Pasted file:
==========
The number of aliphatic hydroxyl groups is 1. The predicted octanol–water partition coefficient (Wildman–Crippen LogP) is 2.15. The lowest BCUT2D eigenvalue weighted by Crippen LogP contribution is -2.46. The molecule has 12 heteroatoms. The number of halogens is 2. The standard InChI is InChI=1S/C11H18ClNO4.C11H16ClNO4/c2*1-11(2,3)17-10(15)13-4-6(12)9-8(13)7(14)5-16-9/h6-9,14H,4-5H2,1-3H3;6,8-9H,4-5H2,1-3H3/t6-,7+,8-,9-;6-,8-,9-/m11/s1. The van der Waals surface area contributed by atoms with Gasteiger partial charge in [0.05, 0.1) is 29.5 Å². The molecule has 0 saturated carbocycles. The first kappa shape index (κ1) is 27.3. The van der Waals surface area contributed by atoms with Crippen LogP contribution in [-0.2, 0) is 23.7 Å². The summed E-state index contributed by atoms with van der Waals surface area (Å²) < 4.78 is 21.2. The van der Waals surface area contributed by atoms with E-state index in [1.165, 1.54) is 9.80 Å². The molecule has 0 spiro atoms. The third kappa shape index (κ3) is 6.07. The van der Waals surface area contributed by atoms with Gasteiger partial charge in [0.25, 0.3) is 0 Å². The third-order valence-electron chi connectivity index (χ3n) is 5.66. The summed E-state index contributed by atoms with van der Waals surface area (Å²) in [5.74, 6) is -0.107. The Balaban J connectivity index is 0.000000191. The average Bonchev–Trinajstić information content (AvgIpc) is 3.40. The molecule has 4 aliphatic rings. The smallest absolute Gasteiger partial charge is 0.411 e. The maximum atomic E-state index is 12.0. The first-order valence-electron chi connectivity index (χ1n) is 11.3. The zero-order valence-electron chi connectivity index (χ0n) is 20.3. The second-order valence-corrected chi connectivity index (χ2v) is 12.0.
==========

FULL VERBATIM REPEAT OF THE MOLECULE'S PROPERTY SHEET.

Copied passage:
The number of aliphatic hydroxyl groups is 1. The predicted octanol–water partition coefficient (Wildman–Crippen LogP) is 2.15. The lowest BCUT2D eigenvalue weighted by Crippen LogP contribution is -2.46. The molecule has 12 heteroatoms. The number of halogens is 2. The standard InChI is InChI=1S/C11H18ClNO4.C11H16ClNO4/c2*1-11(2,3)17-10(15)13-4-6(12)9-8(13)7(14)5-16-9/h6-9,14H,4-5H2,1-3H3;6,8-9H,4-5H2,1-3H3/t6-,7+,8-,9-;6-,8-,9-/m11/s1. The van der Waals surface area contributed by atoms with Gasteiger partial charge in [0.05, 0.1) is 29.5 Å². The molecule has 0 saturated carbocycles. The first kappa shape index (κ1) is 27.3. The van der Waals surface area contributed by atoms with Crippen LogP contribution in [-0.2, 0) is 23.7 Å². The summed E-state index contributed by atoms with van der Waals surface area (Å²) < 4.78 is 21.2. The van der Waals surface area contributed by atoms with E-state index in [1.165, 1.54) is 9.80 Å². The molecule has 0 spiro atoms. The third kappa shape index (κ3) is 6.07. The van der Waals surface area contributed by atoms with Gasteiger partial charge in [0.25, 0.3) is 0 Å². The third-order valence-electron chi connectivity index (χ3n) is 5.66. The summed E-state index contributed by atoms with van der Waals surface area (Å²) in [5.74, 6) is -0.107. The Balaban J connectivity index is 0.000000191. The average Bonchev–Trinajstić information content (AvgIpc) is 3.40. The molecule has 4 aliphatic rings. The smallest absolute Gasteiger partial charge is 0.411 e. The maximum atomic E-state index is 12.0. The first-order valence-electron chi connectivity index (χ1n) is 11.3. The zero-order valence-electron chi connectivity index (χ0n) is 20.3. The second-order valence-corrected chi connectivity index (χ2v) is 12.0.